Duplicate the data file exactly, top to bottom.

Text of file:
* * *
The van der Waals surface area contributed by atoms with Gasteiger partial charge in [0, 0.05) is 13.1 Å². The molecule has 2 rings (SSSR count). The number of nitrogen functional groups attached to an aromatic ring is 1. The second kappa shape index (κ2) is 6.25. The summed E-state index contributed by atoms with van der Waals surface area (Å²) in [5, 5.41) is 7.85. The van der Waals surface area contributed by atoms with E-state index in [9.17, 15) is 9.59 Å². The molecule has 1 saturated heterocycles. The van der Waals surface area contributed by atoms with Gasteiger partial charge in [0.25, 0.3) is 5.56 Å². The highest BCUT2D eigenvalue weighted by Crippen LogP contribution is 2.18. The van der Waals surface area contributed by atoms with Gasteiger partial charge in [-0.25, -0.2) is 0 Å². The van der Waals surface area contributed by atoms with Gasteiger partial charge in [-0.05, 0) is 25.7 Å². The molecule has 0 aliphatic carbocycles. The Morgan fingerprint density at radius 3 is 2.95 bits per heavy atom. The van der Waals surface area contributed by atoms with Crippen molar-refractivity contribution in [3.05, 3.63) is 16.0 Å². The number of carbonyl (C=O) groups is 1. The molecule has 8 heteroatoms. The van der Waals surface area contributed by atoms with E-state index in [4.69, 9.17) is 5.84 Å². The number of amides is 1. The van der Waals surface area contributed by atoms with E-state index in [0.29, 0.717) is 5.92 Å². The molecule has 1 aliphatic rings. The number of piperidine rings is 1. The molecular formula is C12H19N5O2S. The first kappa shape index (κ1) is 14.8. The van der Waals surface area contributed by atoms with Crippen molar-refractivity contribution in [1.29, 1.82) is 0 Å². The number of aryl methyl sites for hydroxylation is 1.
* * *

The van der Waals surface area contributed by atoms with Gasteiger partial charge in [0, 0.05) is 13.1 Å². The molecule has 2 rings (SSSR count). The number of nitrogen functional groups attached to an aromatic ring is 1. The second kappa shape index (κ2) is 6.25. The summed E-state index contributed by atoms with van der Waals surface area (Å²) in [5, 5.41) is 7.85. The van der Waals surface area contributed by atoms with E-state index in [9.17, 15) is 9.59 Å². The molecule has 1 saturated heterocycles. The van der Waals surface area contributed by atoms with Gasteiger partial charge in [0.25, 0.3) is 5.56 Å². The highest BCUT2D eigenvalue weighted by Crippen LogP contribution is 2.18. The van der Waals surface area contributed by atoms with Gasteiger partial charge in [-0.25, -0.2) is 0 Å². The van der Waals surface area contributed by atoms with Gasteiger partial charge in [-0.05, 0) is 25.7 Å². The molecule has 0 aliphatic carbocycles. The Morgan fingerprint density at radius 3 is 2.95 bits per heavy atom. The van der Waals surface area contributed by atoms with Crippen molar-refractivity contribution in [3.05, 3.63) is 16.0 Å². The number of carbonyl (C=O) groups is 1. The molecule has 8 heteroatoms. The van der Waals surface area contributed by atoms with E-state index in [4.69, 9.17) is 5.84 Å². The number of amides is 1. The van der Waals surface area contributed by atoms with E-state index in [0.29, 0.717) is 5.92 Å². The molecule has 1 aliphatic rings. The number of piperidine rings is 1. The molecular formula is C12H19N5O2S. The first kappa shape index (κ1) is 14.8. The van der Waals surface area contributed by atoms with Crippen molar-refractivity contribution in [1.29, 1.82) is 0 Å². The number of aryl methyl sites for hydroxylation is 1.